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Defining and observing stages of climate-mediated range shifts in marine systems

Citation

Bates, AE and Pecl, GT and Frusher, S and Hobday, AJ and Wernberg, T and Smale, DA and Sunday, JM and Hill, NA and Dulvy, NK and Colwell, RK and Holbrook, NJ and Fulton, EA and Slawinski, D and Feng, M and Edgar, GJ and Radford, BT and Thompson, PA and Watson, RA, Defining and observing stages of climate-mediated range shifts in marine systems, Global Environmental Change, 26, (1) pp. 27-38. ISSN 0959-3780 (2014) [Refereed Article]

Copyright Statement

Copyright 2014 Elsevier

DOI: doi:10.1016/j.gloenvcha.2014.03.009

Abstract

Climate change is transforming the structure of biological communities through the geographic extension and contraction of species’ ranges. Range edges are naturally dynamic, and shifts in the location of range edges occur at different rates and are driven by different mechanisms. This leads to challenges when seeking to generalize responses among taxa and across systems. We focus on warming-related range shifts in marine systems to describe extensions and contractions as stages. Range extensions occur as a sequence of (1) arrival, (2) population increase, and (3) persistence. By contrast, range contractions occur progressively as (1) performance decline, (2) population decrease and (3) local extinction. This stage-based framework can be broadly applied to geographic shifts in any species, life-history stage, or population subset. Ideally the probability of transitioning through progressive range shift stages could be estimated from empirical understanding of the various factors influencing range shift rates. Nevertheless, abundance and occupancy data at the spatial resolution required to quantify range shifts are often unavailable and we suggest the pragmatic solution of considering observations of range shifts within a confidence framework incorporating the type, amount and quality of data. We use case studies to illustrate how diverse evidence sources can be used to stage range extensions and contractions and assign confidence that an observed range shift stage has been reached. We then evaluate the utility of trait-based risk (invasion) and vulnerability (extinction) frameworks for application in a range shift context and find inadequacies, indicating an important area for development. We further consider factors that influence rates of extension and contraction of range edges in marine habitats. Finally, we suggest approaches required to increase our capacity to observe and predict geographic range shifts under climate change.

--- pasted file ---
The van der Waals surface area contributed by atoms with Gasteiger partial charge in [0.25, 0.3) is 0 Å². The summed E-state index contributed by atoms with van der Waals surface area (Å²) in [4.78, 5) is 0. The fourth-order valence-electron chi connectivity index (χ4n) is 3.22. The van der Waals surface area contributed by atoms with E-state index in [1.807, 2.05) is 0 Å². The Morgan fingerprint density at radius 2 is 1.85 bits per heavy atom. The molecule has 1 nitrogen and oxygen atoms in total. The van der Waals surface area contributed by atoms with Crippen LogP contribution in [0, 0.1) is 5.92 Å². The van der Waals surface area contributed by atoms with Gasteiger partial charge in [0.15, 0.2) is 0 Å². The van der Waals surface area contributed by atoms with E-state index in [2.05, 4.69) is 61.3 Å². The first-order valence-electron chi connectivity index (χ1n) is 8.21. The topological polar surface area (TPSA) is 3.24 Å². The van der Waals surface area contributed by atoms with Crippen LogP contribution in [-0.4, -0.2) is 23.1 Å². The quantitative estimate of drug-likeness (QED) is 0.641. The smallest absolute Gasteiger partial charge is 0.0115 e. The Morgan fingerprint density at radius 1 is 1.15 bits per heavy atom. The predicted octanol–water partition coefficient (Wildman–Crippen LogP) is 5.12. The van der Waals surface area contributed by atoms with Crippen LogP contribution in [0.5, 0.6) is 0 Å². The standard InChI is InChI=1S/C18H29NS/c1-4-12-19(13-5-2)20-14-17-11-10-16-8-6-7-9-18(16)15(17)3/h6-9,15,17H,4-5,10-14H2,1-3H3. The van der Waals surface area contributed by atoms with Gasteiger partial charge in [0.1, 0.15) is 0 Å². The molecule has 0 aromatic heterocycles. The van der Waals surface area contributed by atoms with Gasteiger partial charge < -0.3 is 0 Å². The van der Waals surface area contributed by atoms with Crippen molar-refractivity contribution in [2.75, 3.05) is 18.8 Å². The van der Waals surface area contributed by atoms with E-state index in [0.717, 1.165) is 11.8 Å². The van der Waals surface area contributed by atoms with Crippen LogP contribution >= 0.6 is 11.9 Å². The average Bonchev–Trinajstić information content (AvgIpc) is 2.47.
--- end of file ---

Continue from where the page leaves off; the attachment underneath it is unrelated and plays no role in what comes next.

Item Details

Item Type:Refereed Article
Keywords:species redistribution, attribution, prediction, biogeography, warming, abundance-occupancy relationship
Research Division:Environmental Sciences
Research Group:Ecological Applications
Research Field:Ecological Impacts of Climate Change
Objective Division:Environment
Objective Group:Climate and Climate Change
Objective Field:Global Effects of Climate Change and Variability (excl. Australia, New Zealand, Antarctica and the South Pacific) (excl. Social Impacts)
Author:Bates, AE (Dr Amanda Bates)
Author:Pecl, GT (Associate Professor Gretta Pecl)
Author:Frusher, S (Professor Stewart Frusher)
Author:Hill, NA (Dr Nicole Hill)
Author:Holbrook, NJ (Associate Professor Neil Holbrook)
Author:Edgar, GJ (Professor Graham Edgar)
Author:Watson, RA (Professor Reginald Watson)
ID Code:91623
Year Published:2014
Web of Science® Times Cited:54
Deposited By:IMAS Research and Education Centre
Deposited On:2014-05-22
Last Modified:2017-10-31
Downloads:0

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